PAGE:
Larry Robinson, professor of Florida A&M University’s Environmental Science Institute has been selected to be one of sixteen engineers and scientists to serve a three year term on the National Ecological Observatory Network (NEON) and Science Technology Education Advisory Commitee (STEAC).
A recent press release by FAMU public relations officials said NEON is a National Science Foundation (NSF) designed to study long-term and large-scale ecological change. It is sponsored network of permanent and mobile research facilities, which will transform ecological research nationwide by enhancing knowledge of economic problems.
Robinson said this job is important to him because it allows him to get in on the ground floor of a major innovative system in environmental science for not only the nation, but perhaps the world.
“Nothing of this scale has been built to look at the types of problems around the continent as this system would allow,” Robinson said. “It’s really an honor to be among the scientists selected to be on the ground floor of this new transformative opportunity.”
Robinson will be part of the committee that will provide advice on the design of this facility; in particular to ensure the system provides the optimum resources to finance.
“We will be doing research on these facilities for the next thirty years or longer,” Robinson said.
As a committee member, Robinson said he wants to make sure that the research and education components are emphasized so that students will have an opportunity to access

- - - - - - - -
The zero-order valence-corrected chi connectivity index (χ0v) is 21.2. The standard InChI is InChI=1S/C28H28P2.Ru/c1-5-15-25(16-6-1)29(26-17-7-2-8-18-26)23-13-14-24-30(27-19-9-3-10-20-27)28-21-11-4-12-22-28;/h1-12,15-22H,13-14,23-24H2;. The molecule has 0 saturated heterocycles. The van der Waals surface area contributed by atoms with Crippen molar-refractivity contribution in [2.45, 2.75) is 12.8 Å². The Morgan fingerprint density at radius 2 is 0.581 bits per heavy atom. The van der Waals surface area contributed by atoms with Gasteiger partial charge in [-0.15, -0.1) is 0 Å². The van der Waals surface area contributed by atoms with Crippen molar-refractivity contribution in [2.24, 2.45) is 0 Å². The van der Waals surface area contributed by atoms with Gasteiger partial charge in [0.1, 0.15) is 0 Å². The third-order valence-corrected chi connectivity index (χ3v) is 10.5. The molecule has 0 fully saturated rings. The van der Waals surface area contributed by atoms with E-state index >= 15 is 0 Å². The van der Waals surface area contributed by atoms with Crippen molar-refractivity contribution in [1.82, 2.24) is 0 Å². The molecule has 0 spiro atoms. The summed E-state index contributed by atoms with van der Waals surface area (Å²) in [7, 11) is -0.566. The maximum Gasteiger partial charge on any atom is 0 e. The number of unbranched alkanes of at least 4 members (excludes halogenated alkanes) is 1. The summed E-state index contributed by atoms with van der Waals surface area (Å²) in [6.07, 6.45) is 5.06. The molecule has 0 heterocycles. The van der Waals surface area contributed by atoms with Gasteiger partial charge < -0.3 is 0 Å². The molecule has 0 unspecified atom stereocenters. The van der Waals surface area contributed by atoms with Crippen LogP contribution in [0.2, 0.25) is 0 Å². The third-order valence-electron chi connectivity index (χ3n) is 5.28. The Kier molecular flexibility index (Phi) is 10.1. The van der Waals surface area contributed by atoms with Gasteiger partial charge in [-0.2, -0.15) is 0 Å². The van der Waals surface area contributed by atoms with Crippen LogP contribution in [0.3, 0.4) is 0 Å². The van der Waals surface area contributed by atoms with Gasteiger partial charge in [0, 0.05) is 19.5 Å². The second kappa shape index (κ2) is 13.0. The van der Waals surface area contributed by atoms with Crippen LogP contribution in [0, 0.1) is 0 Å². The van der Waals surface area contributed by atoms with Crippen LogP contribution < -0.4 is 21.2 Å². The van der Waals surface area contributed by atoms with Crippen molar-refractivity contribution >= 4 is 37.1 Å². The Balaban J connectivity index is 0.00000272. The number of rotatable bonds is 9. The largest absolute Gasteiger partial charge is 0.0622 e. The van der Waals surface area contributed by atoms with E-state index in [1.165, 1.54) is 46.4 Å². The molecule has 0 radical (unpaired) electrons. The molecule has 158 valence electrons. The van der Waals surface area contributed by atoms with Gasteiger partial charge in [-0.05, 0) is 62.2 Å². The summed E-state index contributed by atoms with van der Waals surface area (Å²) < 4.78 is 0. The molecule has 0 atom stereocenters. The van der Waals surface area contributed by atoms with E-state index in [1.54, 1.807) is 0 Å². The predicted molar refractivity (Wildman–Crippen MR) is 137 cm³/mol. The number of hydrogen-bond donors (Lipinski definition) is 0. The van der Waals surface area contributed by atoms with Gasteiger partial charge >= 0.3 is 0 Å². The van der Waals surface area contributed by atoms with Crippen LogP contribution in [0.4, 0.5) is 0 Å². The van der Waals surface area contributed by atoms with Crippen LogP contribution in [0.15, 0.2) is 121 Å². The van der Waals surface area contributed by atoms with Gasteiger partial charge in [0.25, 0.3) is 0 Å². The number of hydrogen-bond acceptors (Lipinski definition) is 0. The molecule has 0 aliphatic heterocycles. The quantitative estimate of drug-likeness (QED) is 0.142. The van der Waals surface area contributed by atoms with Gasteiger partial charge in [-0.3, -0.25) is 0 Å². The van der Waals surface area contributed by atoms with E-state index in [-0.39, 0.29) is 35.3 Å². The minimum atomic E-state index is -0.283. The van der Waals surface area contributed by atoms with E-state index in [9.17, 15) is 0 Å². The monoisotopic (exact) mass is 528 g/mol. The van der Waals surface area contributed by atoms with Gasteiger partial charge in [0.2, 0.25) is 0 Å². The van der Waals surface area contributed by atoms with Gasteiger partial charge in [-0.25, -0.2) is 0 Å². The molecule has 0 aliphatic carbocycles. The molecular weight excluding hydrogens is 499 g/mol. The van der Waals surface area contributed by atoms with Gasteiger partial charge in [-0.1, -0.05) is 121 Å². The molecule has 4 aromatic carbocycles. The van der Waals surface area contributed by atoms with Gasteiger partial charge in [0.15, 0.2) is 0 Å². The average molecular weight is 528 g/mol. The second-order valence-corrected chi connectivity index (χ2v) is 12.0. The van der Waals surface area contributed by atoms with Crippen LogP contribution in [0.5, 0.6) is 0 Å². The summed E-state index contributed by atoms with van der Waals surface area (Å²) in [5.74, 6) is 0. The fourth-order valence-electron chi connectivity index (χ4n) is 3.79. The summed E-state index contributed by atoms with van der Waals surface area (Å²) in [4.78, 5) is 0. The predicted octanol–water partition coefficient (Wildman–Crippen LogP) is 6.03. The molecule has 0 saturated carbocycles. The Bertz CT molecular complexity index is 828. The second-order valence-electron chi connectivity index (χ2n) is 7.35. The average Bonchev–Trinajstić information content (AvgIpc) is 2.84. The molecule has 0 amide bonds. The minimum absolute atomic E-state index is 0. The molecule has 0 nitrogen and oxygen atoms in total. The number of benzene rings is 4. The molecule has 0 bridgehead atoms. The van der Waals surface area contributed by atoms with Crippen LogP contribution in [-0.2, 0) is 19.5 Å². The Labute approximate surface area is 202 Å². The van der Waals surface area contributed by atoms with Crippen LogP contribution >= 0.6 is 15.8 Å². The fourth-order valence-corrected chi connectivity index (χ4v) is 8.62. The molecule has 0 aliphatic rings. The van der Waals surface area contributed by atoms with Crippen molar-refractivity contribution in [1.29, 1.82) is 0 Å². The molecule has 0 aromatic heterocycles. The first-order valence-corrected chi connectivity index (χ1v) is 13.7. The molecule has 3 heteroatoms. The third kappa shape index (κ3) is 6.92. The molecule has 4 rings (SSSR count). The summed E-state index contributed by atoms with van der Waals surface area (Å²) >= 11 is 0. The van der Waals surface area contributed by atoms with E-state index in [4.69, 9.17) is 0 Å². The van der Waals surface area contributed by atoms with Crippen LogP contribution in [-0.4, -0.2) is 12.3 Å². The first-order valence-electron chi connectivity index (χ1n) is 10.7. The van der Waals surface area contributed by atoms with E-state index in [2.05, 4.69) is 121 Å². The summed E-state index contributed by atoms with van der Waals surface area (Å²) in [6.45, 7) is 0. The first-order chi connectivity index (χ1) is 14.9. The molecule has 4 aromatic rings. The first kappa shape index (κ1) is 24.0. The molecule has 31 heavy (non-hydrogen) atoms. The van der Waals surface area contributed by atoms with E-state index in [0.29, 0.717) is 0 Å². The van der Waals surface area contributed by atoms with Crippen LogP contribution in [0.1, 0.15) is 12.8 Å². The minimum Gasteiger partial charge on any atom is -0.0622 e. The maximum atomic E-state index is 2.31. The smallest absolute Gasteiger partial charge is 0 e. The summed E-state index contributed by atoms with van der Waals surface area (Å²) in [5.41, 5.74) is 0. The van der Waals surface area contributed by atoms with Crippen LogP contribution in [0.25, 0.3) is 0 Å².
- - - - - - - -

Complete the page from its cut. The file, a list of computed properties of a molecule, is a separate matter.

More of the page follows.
the data and study problems that might be occurring in areas that are of concern even though the student does not have to be in that particular place.
Robinson said accessibility of information, data, and the facilities, for all people, and all types of students like those at FAMU, is something he wants to make sure occurs to put this system in design and use.
He said he believes the facility will benefit FAMU students and the university as a whole.
“There will be opportunities for students to conduct research,” Robinson said. “There will be opportunities for faculty to utilize the facilities for instruction.”
Aaron White, 29, a Ph.D. candidate, is proud of his professor’s accomplishment.
“I’m really excited to hear that,” White said. “He’s an excellent scientist of the highest caliber.”
White has been a student of Robinson’s for two years but has known him since he entered the environmental science program in 2002.
White describes Robinson as an excellent adviser, great professor and a wonderful mentor.
Robinson mentions he will employ himself as an agent for students like White.
“I will bring back things I have learned to share in their research and the classroom experiences here at FAMU,” Robinson said.
Makola Abdullah, dean and director of the College of Engineering Sciences, Technology and Agriculture (CESTA) said he is very proud of Robinson’s accomplishment and excited about the opportunities it will present FAMU.
“I’m very excited about the opportunities it will present FAMU. Professor Robinson who’s in such a high ranking position in the international science foundation, which recognizes the prestigious for the agency in the country.”